Ocean Research Receives Funding From NOAA

Ocean Research: Off the coast of the Pacific, Dungeness crabs are dying due to dangerously low oxygen levels, and the National Oceanographic and Atmospheric Administration (NOAA) has allocated $4.2 million over the next four years to study these shifting maritime conditions.

Ocean Research Receives Funding From NOAA

The agency announced the award of $967,505 to Oregon State University on November 2. This is the first installment of a four-year, cross-state collaboration project that will span the states of California, Oregon, and Washington, as well as the Olympic Coast National Marine Sanctuary.

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Northern California Current Ecosystem is experiencing unprecedented environmental stress due to ocean acidification, hypoxia, rising temperatures, and destructive algal blooms, according to NOAA.

“Hypoxia has resulted in widespread mortality of crabs in commercial pots,” says the Fish and Wildlife Service. “HAB episodes have led to considerable fishing curtailment including season-scale bans.”

According to NOAA, the tourism industry lost $40 million and the Dungeness crab fishery lost $97.5 million due to the harmful algal bloom off the West Coast in 2015.

Ocean Research Receives Funding From Noaa
Ocean Research Receives Funding From Noaa

The Associated Press reported last month that Alaska shut down its red and snow crab harvests owing to dwindling numbers.

By projecting future ocean conditions and the responses of marine species to the numerous stressors on their habitat, the program aims to aid preparation for the impacts of climate change.

As part of the study, researchers from several institutions will work together to analyze previously collected data, update oceanographic models, and examine Dungeness crab and krill in controlled laboratory settings.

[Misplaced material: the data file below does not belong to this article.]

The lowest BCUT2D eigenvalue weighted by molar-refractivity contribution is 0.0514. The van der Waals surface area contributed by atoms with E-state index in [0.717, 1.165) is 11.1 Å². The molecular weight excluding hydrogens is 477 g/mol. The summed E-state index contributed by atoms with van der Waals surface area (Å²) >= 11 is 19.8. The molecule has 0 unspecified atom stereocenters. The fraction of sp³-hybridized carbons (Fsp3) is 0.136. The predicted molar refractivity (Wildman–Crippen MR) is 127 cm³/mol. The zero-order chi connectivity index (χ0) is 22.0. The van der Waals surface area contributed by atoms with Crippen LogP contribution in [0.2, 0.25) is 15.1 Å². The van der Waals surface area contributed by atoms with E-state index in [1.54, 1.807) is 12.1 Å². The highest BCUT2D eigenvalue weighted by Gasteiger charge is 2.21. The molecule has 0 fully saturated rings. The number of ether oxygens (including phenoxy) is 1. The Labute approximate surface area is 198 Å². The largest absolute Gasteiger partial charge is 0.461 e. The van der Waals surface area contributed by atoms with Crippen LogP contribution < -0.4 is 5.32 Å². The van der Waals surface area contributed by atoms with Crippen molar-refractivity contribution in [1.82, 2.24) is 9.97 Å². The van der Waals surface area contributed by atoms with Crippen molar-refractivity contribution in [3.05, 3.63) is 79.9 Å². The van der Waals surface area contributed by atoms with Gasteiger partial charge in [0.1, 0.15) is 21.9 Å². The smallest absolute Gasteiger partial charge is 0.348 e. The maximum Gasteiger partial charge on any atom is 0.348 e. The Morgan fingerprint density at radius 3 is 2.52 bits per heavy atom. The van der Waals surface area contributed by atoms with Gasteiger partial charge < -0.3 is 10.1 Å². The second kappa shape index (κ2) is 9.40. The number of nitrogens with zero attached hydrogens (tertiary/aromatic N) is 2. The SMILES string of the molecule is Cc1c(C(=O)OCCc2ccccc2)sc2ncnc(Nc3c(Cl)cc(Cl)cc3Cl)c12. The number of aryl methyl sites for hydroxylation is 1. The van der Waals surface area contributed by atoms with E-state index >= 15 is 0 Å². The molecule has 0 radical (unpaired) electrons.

Kimberly Puglise, a spokeswoman for NOAA, said that Oregon State will allocate the monies among more than 18 scientists working with 9 other institutions.

Participating institutions include Oregon State University, the Olympic Coast National Marine Sanctuary, the University of Washington, the Northwest Association of Networked Ocean Observing Systems, the University of Connecticut, the University of California at Santa Barbara, and the Pacific Marine Environmental Laboratory, the Northwest Fisheries Science Center, and the National Centers for Coastal Ocean Science, all of which are part of the National Oceanic and Atmospheric Administration (NOAA).

Jenny Waddell, a research ecologist at NOAA’s Olympic Coast National Marine Sanctuary based in Port Angeles, remarked, “It truly is a wonderful chance to integrate this data to understand better the geographical determinants.”

According to Waddell, NOAA has been in charge of a network of oceanographic moorings off the coast of the Olympic Peninsula for more than 20 years. These moorings may be found in the waters between Grays Harbor County and the United States and the Canadian maritime border north of Cape Flattery.

Due to the moorings’ ability to collect data from a wide range of depths, scientists now have a clearer picture of how climate change is influencing a wide range of ocean ecosystems.

According to Waddell, data such as this will be combined with data from other universities to assist in design studies to be conducted in a lab at Oregon State.

“It’s extremely intriguing to look at the spatial patterns of how these marine stressors are playing out in the ocean right now.”

“We are incorporating the findings from the data synthesis into our research and experimental design.”

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Waddell believes all this data will help them come up with a management plan to safeguard fish stocks for the future.

The research scope includes all of Northern California as well as the Olympic Peninsula.

The Hoh Tribe, the Quileute Tribe, the Quinault Indian Nation, the Northwest Indian Fisheries Commission, and the Washington Department of Fish and Wildlife will all be partners in the program’s Washington iteration.

Visit the NOAA coastal science website (coastalscience.noaa.gov) for further details.

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